Community Programs We Support
The Millennial Project: (A conservative Jewish movement for youth and young families in Washington D.C.). This is a project that relies heavily upon forming and maintaining intimate personal relationships between established Jewish communal individuals such as young rabbis, cantors, educators and young leaders with young local families.
First Book (Washington D.C. Area): First Book is a nonprofit social enterprise that provides new books, learning materials, and other essentials to children in need. Since their founding in 1992, First Book has distributed more than 170 million books and educational resources to programs and schools serving children from low-income families.
First Book supports the largest and fastest growing network of educators and program leaders serving children in need. What is so attractive to the Foundation about this organization is not only that the mission involves the gift of learning, reading and books, but it is a prime example of when organizations collaborate and leverage resources, they multiply the power and effect that they can have on a life, a family, a school and an entire community. Educators, publishers, funders and philanthropists, the local governments and school districts and the heroic teachers transform the lives of these children by improving access to equal, quality education and written materials and literature for all children regardless of their school or school district.
The Idea Program Challenge Winner
Philip Margolius, Jennifer Margolius Fisher, Kenneth Margolius and David Margolius, the Directors of the Phyllis Margolius Family Foundation are proud to announce that Ohr Kodesh Congregation along with its collaborators Temple Shalom, MoEd, Ramah Day Camp, PJ Library and the Jewish Food Experience are the Winner of the Foundation’s Idea Program Challenge. They are being awarded the top prize of $120,000 payable in three annual installments for its program:
In 2016, the Foundation through the Jewish Federation of Greater Washington conducted a survey of Jewish families with young children to determine what barriers there are for those families to participate in Jewish life in the Washington, DC area. In 2017, the Foundation issued a request for proposals from Jewish organizations to take the results of the survey and come up with new and innovative programs to attract those families with children. Those organizations wanting to apply for the award had to collaborate with at least one other organization and take into consideration the results of the survey, which named the following as potential barriers to participation: time, location, culture and fit and cost.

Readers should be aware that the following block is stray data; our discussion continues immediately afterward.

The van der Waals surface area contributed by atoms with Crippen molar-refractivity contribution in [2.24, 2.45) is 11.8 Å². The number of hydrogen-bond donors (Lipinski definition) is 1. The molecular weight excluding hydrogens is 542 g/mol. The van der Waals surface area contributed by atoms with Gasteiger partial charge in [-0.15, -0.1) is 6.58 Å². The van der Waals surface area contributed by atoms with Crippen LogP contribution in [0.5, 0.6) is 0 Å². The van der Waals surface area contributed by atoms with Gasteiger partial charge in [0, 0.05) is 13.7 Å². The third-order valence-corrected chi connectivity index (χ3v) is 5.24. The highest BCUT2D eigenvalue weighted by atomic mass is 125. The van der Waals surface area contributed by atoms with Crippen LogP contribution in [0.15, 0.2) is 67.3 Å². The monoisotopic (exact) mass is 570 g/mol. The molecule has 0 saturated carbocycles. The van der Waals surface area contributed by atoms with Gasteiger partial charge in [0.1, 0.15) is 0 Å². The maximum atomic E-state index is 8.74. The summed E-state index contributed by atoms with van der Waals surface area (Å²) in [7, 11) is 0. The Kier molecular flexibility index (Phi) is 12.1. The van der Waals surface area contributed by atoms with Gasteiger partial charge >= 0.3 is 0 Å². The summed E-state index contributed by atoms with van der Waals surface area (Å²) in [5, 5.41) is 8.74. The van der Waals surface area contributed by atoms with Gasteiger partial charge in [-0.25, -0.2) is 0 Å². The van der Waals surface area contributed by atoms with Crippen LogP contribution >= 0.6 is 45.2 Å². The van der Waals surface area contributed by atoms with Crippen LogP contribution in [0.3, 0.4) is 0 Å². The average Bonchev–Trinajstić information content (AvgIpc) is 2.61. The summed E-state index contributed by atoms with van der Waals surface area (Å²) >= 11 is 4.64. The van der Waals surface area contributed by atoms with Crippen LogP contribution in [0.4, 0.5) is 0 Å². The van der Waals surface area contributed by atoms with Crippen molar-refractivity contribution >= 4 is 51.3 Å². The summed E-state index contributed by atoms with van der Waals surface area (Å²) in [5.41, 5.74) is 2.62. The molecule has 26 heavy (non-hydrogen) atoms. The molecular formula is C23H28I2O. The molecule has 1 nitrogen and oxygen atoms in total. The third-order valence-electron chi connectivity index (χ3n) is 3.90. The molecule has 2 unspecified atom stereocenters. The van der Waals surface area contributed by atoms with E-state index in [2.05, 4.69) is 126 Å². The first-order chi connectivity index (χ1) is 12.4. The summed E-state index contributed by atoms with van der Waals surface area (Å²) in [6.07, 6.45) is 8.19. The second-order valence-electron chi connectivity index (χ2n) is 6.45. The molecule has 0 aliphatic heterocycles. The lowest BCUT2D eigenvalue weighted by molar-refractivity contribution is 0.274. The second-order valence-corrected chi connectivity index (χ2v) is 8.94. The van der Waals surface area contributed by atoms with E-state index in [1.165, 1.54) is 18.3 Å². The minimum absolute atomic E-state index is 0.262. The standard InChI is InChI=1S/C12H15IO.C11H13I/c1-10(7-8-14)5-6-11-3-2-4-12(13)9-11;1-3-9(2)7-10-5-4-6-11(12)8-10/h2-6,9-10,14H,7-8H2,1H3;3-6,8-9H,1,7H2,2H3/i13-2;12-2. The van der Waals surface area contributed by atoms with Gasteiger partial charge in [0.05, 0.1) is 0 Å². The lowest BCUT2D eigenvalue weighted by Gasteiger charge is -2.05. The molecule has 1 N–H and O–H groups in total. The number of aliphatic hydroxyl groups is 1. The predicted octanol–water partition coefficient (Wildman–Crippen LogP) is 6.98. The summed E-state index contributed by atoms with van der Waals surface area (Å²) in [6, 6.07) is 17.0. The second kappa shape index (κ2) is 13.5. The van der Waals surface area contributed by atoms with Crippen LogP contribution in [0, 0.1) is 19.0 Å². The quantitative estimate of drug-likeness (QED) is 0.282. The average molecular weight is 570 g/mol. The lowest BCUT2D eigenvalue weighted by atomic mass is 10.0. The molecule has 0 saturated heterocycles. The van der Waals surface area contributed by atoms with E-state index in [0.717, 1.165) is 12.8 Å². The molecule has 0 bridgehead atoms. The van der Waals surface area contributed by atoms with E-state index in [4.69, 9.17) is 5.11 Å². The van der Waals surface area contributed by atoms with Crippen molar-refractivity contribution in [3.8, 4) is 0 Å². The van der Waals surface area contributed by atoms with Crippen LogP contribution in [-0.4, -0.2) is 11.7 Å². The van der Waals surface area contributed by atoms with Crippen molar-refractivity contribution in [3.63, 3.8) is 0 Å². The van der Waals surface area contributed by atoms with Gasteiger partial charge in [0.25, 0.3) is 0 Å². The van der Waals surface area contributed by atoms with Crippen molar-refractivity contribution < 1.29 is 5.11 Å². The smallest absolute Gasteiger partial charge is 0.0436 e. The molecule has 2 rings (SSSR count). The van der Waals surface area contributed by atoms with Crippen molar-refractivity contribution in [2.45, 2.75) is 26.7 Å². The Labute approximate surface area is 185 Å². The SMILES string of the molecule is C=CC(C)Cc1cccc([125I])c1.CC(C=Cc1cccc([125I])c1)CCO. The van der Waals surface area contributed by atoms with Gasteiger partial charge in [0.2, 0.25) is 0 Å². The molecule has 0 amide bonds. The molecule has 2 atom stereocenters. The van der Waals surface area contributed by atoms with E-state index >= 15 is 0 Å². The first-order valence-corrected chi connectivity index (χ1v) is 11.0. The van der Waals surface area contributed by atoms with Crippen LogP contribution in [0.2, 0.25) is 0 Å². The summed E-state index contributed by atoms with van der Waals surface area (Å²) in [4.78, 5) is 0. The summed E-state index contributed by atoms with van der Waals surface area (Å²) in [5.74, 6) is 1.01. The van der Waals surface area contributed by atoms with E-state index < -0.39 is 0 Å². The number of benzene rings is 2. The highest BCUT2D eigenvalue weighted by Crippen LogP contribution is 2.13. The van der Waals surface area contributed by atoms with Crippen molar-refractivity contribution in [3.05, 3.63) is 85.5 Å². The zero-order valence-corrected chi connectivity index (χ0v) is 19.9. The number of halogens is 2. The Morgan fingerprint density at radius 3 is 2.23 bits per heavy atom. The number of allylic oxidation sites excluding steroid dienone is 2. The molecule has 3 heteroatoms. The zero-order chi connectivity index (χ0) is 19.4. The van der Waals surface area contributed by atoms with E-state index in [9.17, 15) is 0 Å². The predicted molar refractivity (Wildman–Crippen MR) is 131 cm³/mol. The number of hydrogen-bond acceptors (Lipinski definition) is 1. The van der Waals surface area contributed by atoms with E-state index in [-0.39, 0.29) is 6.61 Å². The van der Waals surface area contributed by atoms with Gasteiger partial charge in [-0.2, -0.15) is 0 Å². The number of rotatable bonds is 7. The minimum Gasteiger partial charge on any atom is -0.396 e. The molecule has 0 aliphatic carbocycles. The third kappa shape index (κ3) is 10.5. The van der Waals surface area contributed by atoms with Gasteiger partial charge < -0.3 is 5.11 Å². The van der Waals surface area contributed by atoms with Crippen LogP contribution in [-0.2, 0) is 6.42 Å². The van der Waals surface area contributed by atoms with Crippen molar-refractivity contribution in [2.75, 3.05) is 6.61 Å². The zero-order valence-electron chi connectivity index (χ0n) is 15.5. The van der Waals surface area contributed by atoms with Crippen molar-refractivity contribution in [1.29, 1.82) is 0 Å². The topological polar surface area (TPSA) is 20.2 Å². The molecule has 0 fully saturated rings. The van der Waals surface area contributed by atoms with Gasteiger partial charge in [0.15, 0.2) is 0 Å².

Many innovative and interesting proposals were submitted to the Foundation by local Jewish organizations.
The winner Engage! Pop-Up to Pop in is a series of eight to ten events annually to be held primarily in Montgomery County in open and accessible spaces that have high pedestrian traffic. The events will be focused on engaging young families through Jewish-related themes, including culture, food and family learning opportunities for all. In addition to fun and engaging programming for children there will also be a “Parent Café”, the events will be widely advertised through social and other media. Walk -in traffic will also be encouraged.
Foundation President Philip Margolius cited the importance of collaboration among organizations as one of the factors in granting the award. “Here we have a conservative synagogue and a reform synagogue cooperating with each other and with four other local Jewish organizations, all for the good of the Washington Jewish community.”
The Phyllis Margolius Memorial Lecture Series: Conversations on the Cutting Edge – A Jewish Perspective. This lecture series will occur twice a year named in Phyllis’ memory to perpetuate her legacy. The spring and fall lectures will feature high profile lecturers to draw a dynamic and engaged audience. We envision deep and reflective conversation among lecturers who approach an issue in differing ways; the conversation would be moderated by an expert or other hand selected individuals. (We envision for example atypical speakers not necessarily both Jewish, paired together, for example the non-Jewish speaker may speak surprisingly from a Jewish perspective). The series participants will include a range of leading Perspectives of the Washington area and national or international arenas. We intend to pair lecturers or high profile speakers (hereinafter referred to as “lecturers”) who would not customarily be seen together. Conversations on the Cutting Edge – A Jewish Perspective will span a wide range of cultural, educational, political, spiritual, and social issues that resonate in today’s world.
The Senior Friendship (Isolation) Challenge: The Foundation will be looking for programs to address the systemic issue of isolation and loneliness for seniors who have no major health issues with the exception of those relative to the aging process, limitations of travel due to inability to drive, and isolation due to loss of spouse and friends who are also getting older. The Foundation will be looking for programs that pair seniors with stimulating intellectual partners for in home or out of the home programming. Applications will be taken at a future date.